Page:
Few studies have addressed the evolution of the immune profile in COVID-19 patients with cardiac injury. Namely, Laing et al.  accomplished an exhaustive immunological analysis, where they identified discrete changes in the compartments of circulating B and myelomonocytic cells, along with profoundly altered T cell phenotypes, upregulation of several cytokines/chemokines and SARS-CoV-2-specific antibodies. Moreover, another group studied the association between the immune profile and cardiac injury in COVID-19 patients, suggesting that the numbers of T and B lymphocytes were significantly decreased in the group with cardiac injury .
Our study shows that LA-S may be a more sensitive marker for diastolic dysfunction in severe COVID-19, identifying patients at risk for a protracted inflammatory state.
In fact, we have previously described that a differential immune trait is present in patients at ICU admission, with persistent lymphopenia, enriched central memory CD4 T cells, and higher serum levels of IL-6, suggesting a distinct inflammatory state and migration patterns in patients that develop cardiac injury . Thus, an improved comprehension of the likelihood of an altered diastology in COVID-19 patients is doubtlessly pivotal in staging a more well-directed management approach, wherein targeted echocardiographic surveillance, cardiac and immune-inflammatory biomarkers, combined heart–lung ultrasound and inodilators, can assist the overall management of this critically ill cohort.
Within our limitations, it is worth mentioning the small sample size that could have underpowered our study for more clinically significant outcomes such as mortality, mechanical ventilation, shock, ICU and hospital length of stay. Nevertheless, the repeated measures along the time course may have partially overcome this issue for the other results.
Our study shows that LA-S may be a more sensitive marker for diastolic dysfunction in severe COVID-19, particularly patients at ICU admission with persistent lymphopenia, enriched CM T-cells, and higher IL-6, which may suggest a differential immune trait in cardiac injury COVID-19 patients in ICU.
Availability of data and materials
The data sets used and/or analyzed during the current study are available from the corresponding author on request.
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The authors thank Pedro Pereira from Canon, Portugal, for providing the 2D Wall Motion Tracking software for speckle tracking echocardiography.
The EchoCrit Group is a collaboration group of the Intensive Care Department of Hospital Garcia de Orta, Almada, Portugal, dedicated to the advanced Echocardiography and POCUS in critical care, formed by the following physicians: Rui Gomes, Jacobo Bacariza, Rita Varudo, João Leote, Vera Pereira, Dário Batista, Vânia Brito, Corinna Lohmann, João Gouveia, Joana Manuel, Liliana Santos, Sara Lança, Lucinda Oliveira, Tiago Ferreira, Joana Ferreira, João Sampaio, José Seoane, Inês Pimenta, Cristina Martins, Ricardo Meireles, Francisco D’Orey, Maria Inês Ribeiro, Antero Fernandes (Head of Intensive Care Department). The authors would like the names of the individual members of the Group to be searchable through their individual PubMed records.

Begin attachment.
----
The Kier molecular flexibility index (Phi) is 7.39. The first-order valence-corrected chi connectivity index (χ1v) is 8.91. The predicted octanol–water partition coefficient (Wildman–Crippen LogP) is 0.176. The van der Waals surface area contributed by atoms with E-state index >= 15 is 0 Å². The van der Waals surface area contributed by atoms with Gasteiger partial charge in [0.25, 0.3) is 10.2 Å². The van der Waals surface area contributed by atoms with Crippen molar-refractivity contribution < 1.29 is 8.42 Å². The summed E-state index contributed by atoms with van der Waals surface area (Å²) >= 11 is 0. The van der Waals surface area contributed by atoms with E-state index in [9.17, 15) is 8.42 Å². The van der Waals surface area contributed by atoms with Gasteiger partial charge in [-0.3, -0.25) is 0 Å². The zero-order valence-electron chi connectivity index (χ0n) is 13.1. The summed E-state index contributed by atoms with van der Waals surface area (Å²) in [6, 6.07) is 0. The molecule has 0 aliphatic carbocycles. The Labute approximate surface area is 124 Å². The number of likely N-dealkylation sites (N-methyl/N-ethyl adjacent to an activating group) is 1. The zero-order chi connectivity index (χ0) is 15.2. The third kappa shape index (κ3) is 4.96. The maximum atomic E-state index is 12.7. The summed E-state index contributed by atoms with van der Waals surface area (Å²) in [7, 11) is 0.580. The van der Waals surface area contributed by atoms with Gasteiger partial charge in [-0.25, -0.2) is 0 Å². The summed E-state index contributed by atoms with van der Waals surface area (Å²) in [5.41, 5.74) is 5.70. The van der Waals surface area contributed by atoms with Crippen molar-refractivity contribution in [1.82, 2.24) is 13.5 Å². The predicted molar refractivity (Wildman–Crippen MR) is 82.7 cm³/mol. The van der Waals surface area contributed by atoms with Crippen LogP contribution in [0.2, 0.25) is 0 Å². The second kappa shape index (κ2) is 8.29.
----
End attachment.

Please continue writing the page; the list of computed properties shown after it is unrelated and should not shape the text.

Type of funding sources: Foundation—015_595935779—Foundation for Science and Technology (FCT), in collaboration with the Agency for Clinical Research and Biomedical Innovation (AICIB), open special funding, “RESEARCH 4 COVID-19”, to R&D projects and initiatives that respond to the needs of the National Health Service (SNS) as a response to this and future pandemics in a very short time horizon. Project: “Early recognition of cardiac injury associated with COVID-19 and clinical outcomes.”
Ethics approval and consent to participate
This was a prospective observational study on current practice, and all collected data were the standard monitoring and intervention data used in critical care. All monitoring and intervention attitudes have been extensively described in the literature, and patients were assessed and treated routinely. Data were anonymously collected, and all information allowing patient identification was not collected. Patient anonymity was maintained both during data processing and publishing. A patient number was used in all echocardiograms recorded for later review by an expert. According to local legislation, consent from the patient or next of kin to record data and to draw blood was obtained before study enrolment, and the Ethics Committees approved the study of Hospital Garcia de Orta and NOVA Medical School (CE nº 44-2020-CEFCM).
Consent for publication
All the patients (or next of kin) signed a consent form for personal data collection and scientific use, such as publication. Nevertheless, all information that eventually can identify the patient is anonymized or not published.
The authors declare that they have no competing interests.
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This project occurred in the Intensive Care Department in Hospital Garcia de Orta, Almada, Portugal
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Gonzalez, F.A., Ângelo-Dias, M., Martins, C. et al. Left atrial strain is associated with distinct inflammatory and immune profile in patients with COVID-19 pneumonia. Ultrasound J 15, 2 (2023). https://doi.org/10.1186/s13089-022-00302-5